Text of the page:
ARMONK, NY (CBSNewYork/AP) — The National Transportation Safety Board is taking over the investigation of deadly plane crash near the Westchester County Airport. Four people were killed when the small plane headed for Montauk crashed shortly after take-off.
Saturday night, powered lights circle the crashed, a charred Cessna and four bodies in thick woods midway between an office park and the end of Airport Runway 16.
“They had to get their equipment in there so it took a little time,” said Peter Fuscowith the DEP Police Department.
It was a Cessna 210 that took off from Westchester County Airport with the four on board. The flight, from Harrison to Montauk at the far end of Long Island, encountered trouble right away.
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The plane’s pilot radioed to advise he was returning to the airport. But the plane plummeted to the ground in Armonk before reaching the runway and exploded into flames. There were no survivors.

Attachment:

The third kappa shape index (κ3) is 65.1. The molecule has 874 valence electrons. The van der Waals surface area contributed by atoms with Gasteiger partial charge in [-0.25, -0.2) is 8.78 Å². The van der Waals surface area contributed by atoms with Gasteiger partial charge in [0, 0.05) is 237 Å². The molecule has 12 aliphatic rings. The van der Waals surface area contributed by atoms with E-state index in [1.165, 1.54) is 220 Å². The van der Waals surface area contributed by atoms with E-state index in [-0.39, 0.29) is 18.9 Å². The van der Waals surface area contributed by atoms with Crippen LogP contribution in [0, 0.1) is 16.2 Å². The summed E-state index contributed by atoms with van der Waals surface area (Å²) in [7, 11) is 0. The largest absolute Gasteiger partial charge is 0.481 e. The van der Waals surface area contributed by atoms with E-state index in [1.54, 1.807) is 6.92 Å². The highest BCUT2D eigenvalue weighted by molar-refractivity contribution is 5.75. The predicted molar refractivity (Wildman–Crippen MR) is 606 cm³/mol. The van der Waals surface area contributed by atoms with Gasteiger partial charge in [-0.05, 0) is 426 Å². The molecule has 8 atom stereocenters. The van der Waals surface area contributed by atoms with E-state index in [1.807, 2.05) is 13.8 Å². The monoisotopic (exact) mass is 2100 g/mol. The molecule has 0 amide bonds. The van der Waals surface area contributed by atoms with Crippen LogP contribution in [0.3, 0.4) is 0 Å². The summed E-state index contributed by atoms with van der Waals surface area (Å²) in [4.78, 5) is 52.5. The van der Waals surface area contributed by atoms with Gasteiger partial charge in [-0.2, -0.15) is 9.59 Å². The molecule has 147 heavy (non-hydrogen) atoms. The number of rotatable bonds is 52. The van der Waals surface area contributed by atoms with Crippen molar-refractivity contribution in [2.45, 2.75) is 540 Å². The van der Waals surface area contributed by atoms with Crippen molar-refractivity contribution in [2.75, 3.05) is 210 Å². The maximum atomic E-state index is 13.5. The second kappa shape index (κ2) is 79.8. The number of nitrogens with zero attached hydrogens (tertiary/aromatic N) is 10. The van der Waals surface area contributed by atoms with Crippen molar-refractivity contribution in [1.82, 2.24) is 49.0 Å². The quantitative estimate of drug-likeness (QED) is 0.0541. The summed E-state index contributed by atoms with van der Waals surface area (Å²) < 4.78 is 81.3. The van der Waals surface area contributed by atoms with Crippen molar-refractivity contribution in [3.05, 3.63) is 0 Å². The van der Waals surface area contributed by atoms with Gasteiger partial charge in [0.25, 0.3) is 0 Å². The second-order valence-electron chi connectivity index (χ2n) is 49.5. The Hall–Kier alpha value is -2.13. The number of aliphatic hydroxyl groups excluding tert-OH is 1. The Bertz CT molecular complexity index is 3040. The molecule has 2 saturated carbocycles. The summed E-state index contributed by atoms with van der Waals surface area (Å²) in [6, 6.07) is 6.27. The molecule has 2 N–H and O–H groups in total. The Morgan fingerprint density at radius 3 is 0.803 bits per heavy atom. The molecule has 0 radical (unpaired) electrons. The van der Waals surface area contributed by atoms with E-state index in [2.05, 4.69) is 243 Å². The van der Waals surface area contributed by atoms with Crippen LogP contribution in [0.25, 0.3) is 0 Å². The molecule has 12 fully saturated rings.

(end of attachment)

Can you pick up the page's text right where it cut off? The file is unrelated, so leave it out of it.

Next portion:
Killed were the pilot, Keith Weiner, his wife Lisa, their 14-year-old daughter Isabelle and her friend, 14-year-old Lucy Walsh, all from Manhattan.
A security guard at an Armonk office complex on King Street made the initial 911 call after seeing heavy smoke coming from the wooded area behind the property.
1010 WINS’ Sonia Rincon has the latest on the investigation.
The pilot’s father, William Weiner, tells reporters that his son was a meticulous flyer and that something must have gone horribly wrong with the aircraft.
The plane was based at Panorama Flight Service in White Plains, airport spokesman Steve Ferguson said in a statement.
The company markets flight training, rentals and maintenance service at the airport. It served basically as a garage for the plane when it wasn’t flying, company president Gene Condreras said by telephone. He said the pilot “was a longtime customer.”
The plane was in a “couple pieces” and was on fire when crews from local fire departments arrived, Armonk fire Chief Luci Labriola-Cuffe said. “It was a fire that was pretty intense initially because of the jet fuel.”
The crashed plane is on New York City-owned watershed property with abundant reservoirs and swamp land, but officials say no wreckage or fuel went into the water.